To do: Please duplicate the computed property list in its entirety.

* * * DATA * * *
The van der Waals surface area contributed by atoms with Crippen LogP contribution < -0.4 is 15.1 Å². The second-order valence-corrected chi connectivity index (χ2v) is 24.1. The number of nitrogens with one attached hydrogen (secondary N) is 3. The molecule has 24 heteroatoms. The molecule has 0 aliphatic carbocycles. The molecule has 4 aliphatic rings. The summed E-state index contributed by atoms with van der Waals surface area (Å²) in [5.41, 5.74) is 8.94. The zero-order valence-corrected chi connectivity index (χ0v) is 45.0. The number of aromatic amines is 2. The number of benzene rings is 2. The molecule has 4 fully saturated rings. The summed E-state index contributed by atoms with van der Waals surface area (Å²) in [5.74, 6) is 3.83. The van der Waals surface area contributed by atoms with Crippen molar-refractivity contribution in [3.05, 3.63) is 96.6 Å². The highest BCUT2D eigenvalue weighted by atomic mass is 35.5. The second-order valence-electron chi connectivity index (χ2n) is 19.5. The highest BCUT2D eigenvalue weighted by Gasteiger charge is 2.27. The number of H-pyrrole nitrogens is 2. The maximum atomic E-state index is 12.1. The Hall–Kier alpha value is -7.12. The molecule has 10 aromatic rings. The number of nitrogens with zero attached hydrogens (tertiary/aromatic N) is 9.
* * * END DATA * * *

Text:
The van der Waals surface area contributed by atoms with Crippen LogP contribution < -0.4 is 15.1 Å². The second-order valence-corrected chi connectivity index (χ2v) is 24.1. The number of nitrogens with one attached hydrogen (secondary N) is 3. The molecule has 24 heteroatoms. The molecule has 0 aliphatic carbocycles. The molecule has 4 aliphatic rings. The summed E-state index contributed by atoms with van der Waals surface area (Å²) in [5.41, 5.74) is 8.94. The zero-order valence-corrected chi connectivity index (χ0v) is 45.0. The number of aromatic amines is 2. The number of benzene rings is 2. The molecule has 4 fully saturated rings. The summed E-state index contributed by atoms with van der Waals surface area (Å²) in [5.74, 6) is 3.83. The van der Waals surface area contributed by atoms with Crippen molar-refractivity contribution in [3.05, 3.63) is 96.6 Å². The highest BCUT2D eigenvalue weighted by atomic mass is 35.5. The second-order valence-electron chi connectivity index (χ2n) is 19.5. The highest BCUT2D eigenvalue weighted by Gasteiger charge is 2.27. The number of H-pyrrole nitrogens is 2. The maximum atomic E-state index is 12.1. The Hall–Kier alpha value is -7.12. The molecule has 10 aromatic rings. The number of nitrogens with zero attached hydrogens (tertiary/aromatic N) is 9.